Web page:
With this strong statement, La República criticized in its edition of January 25th  1877, the stance of the catholic sectors of Chilean society that objected female higher education. How did Catholics fundament their posture? Just like the liberal newspaper stated, woman’s natural mission prevented her from practicing university professions. What was woman’s natural mission? The article by don Rafael Vergara Antúnez in El Estandarte Católico was very clear about this:

Woman’s natural mission, that noble mission that Providence has trusted to her for the good of society and the individual, consists mainly of being a good and devoted mother, a faithful wife consecrated to domestic duties, and a submissive and obliging daughter for her parents65.

Besides, as this was woman’s natural mission, a religious education was enough to carry it out completely, "woman doesn’t need to be wise; it is enough for her to have a mild character, a solid virtue and a generous heart", that is to say, she didn’t need scientific instruction. Woman’s unavoidable duties at home would be incompatible with the possible practice of liberal professions: "Could a husband resign himself to renounce to that tenderness and the cares and attentions in exchange of seeing his wife always busy in the practice of a scientific profession?"66.

The liberal press wasn't indifferent to this situation. It admitted that the dedication the practice of a profession demanded would not allow women to devote themselves exclusively to their home, but found pertinent solutions for this. El Deber gave an interesting perspective when it pointed out that not all women are called to be professionals but only those that need it, thwarting the opinions of El Estandarte Católico:

It isn’t obligatory for women, as it isn’t for men, to have a profession; and only those who believe it will be useful for them, will pursue one.  Those who have the means to live in an honest way, and those who believe it will be a danger to their virtue will not practice their professions.  […].  Clearly, if a woman is rich and doesn't need her profession to live, she will preferably attend to her family and reserve her profession for when the need comes up. If she is poor, and the benefit she and her family obtain from the practice of her profession is bigger than that of her personal assistance to them, she will put the care of her home in the hands of someone trustworthy and practice her profession67.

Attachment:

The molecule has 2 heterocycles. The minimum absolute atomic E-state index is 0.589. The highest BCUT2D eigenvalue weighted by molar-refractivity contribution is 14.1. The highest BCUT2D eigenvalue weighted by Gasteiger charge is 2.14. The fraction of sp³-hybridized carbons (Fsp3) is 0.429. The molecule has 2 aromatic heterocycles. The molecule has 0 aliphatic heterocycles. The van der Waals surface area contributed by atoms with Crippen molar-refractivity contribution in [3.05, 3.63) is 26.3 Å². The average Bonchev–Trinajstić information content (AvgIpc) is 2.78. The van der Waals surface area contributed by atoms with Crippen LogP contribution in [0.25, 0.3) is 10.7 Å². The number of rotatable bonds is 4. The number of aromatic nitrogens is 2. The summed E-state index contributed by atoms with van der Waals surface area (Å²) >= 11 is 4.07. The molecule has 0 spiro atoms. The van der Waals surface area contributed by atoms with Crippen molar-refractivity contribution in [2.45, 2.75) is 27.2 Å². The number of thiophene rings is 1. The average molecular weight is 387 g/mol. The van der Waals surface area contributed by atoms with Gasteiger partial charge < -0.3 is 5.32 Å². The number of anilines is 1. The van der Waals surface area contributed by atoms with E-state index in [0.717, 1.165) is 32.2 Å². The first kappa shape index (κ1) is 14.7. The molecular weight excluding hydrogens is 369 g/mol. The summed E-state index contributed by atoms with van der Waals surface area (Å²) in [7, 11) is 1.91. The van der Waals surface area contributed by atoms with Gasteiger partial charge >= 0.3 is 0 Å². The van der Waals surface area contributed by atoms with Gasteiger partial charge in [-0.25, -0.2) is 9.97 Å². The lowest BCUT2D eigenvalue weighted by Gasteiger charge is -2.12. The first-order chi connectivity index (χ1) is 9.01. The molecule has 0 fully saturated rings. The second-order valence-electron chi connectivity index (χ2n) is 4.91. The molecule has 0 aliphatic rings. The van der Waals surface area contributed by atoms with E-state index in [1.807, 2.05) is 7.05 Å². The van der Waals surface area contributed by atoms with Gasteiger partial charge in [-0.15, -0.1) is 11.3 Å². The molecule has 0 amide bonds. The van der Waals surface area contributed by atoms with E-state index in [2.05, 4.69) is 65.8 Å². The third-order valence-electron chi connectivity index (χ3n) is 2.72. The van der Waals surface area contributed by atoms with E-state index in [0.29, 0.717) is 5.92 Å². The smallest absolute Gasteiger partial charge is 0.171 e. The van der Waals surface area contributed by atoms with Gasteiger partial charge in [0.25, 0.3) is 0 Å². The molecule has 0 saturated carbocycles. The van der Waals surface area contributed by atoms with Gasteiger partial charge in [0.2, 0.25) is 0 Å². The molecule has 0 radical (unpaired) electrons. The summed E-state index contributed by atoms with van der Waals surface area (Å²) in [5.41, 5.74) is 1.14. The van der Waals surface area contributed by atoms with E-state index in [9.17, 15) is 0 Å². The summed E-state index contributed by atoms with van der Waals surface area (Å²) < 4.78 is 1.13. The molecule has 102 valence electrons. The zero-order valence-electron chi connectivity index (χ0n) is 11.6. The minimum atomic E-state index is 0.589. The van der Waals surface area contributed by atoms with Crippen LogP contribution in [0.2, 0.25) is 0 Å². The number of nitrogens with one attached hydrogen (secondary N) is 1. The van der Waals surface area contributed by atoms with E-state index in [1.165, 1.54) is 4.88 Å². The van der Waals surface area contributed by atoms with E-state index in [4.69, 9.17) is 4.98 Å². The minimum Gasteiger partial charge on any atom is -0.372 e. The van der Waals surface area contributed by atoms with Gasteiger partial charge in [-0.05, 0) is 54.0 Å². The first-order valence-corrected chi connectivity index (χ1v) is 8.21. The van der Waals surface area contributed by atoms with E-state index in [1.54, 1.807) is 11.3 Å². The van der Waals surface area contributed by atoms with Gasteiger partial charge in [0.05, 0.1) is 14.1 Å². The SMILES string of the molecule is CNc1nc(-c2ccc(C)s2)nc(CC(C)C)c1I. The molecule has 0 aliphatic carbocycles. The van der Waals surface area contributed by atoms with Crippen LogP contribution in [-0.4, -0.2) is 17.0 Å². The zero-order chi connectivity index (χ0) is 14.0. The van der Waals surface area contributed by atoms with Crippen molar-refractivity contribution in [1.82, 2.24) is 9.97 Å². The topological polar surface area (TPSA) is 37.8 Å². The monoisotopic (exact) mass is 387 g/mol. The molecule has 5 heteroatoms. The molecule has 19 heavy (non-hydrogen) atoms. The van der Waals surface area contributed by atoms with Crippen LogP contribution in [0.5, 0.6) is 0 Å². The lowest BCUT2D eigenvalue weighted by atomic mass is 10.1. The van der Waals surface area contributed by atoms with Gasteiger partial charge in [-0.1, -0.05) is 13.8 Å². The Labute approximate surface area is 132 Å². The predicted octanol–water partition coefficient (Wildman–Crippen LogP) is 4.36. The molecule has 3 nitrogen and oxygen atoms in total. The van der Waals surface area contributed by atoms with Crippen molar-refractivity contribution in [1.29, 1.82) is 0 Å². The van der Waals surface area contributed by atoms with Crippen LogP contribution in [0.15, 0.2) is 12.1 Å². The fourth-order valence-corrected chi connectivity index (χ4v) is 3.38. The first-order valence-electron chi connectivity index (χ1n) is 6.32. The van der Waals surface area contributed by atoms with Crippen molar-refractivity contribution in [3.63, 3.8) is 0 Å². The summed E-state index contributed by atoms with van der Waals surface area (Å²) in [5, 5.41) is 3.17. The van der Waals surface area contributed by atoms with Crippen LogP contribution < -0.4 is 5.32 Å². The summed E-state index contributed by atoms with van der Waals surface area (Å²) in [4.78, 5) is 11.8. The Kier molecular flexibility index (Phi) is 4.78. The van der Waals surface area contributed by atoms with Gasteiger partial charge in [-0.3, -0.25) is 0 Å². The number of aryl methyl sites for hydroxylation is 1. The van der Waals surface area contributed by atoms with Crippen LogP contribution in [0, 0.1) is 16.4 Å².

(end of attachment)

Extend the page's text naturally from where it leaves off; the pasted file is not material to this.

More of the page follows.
Despite these possible solutions, El Estandarte Católico did not back up in its stance. As woman's place at home was something "natural", the social order would suffer a "great perturbation" if she went out of the house, because women would be turned into men:

A woman covered up in library dust, or pleading in a courtroom or doing a chirurgical operation or drawing a map or discussing about the criterion of certainty or about the inborn ideas is like a fish out of water or a tree transplanted in a strange climate. Just as strange as seeing a man moving the distaff or tacking hoop skirts68.

For the social order not to be altered, the woman that wanted to practice her profession would have to give up her "natural mission". It was one thing or the other:

The woman that dedicates herself to the study and practice of a scientific profession, will have to renounce to being a mother, if she doesn’t want to be an inept and damaging mother. […].  The woman that wants to become a lawyer, doctor or engineer, will have to delay her marriage until she is 25 years old at least, unless she is lucky enough to find a man in love with science, who resigns himself to marrying a student of law, medicine or superior mathematics. It is an unfeasible utopia to demand to a woman who is attending university, to comply faithfully with domestic duties69.

The preponderance of domestic tasks over the study of a profession in El Estandarte Católico, shows that women had a defined role in society. Maternity was especially important. The way in which she enacted this role was also a topic of discussion between conservatives and liberals.

2. The social role of woman: raising children that will become good citizens in the future. But should a mother be trained or only educated?

According to El Estandarte Católico, woman "will constitute her family’s happiness and will give society those good citizens that are formed in the warmth of a Christian and religious mother’s lap"70. As we saw before, a Christian education was enough for this. However, while El Mercurio also pointed out that woman "shall be a good wife and mother, and the children she gives birth to will be good citizens"71, it diverged from the catholic newspaper stating that that would only be possible if she received a training superior to the one she had been receiving until then. The press constantly repeats this difference in opinion about woman: her role as a mother and as the one that shapes future citizens isn’t questioned, but the education she has to receive to fulfill these roles differs. Let us look at the liberal point of view first.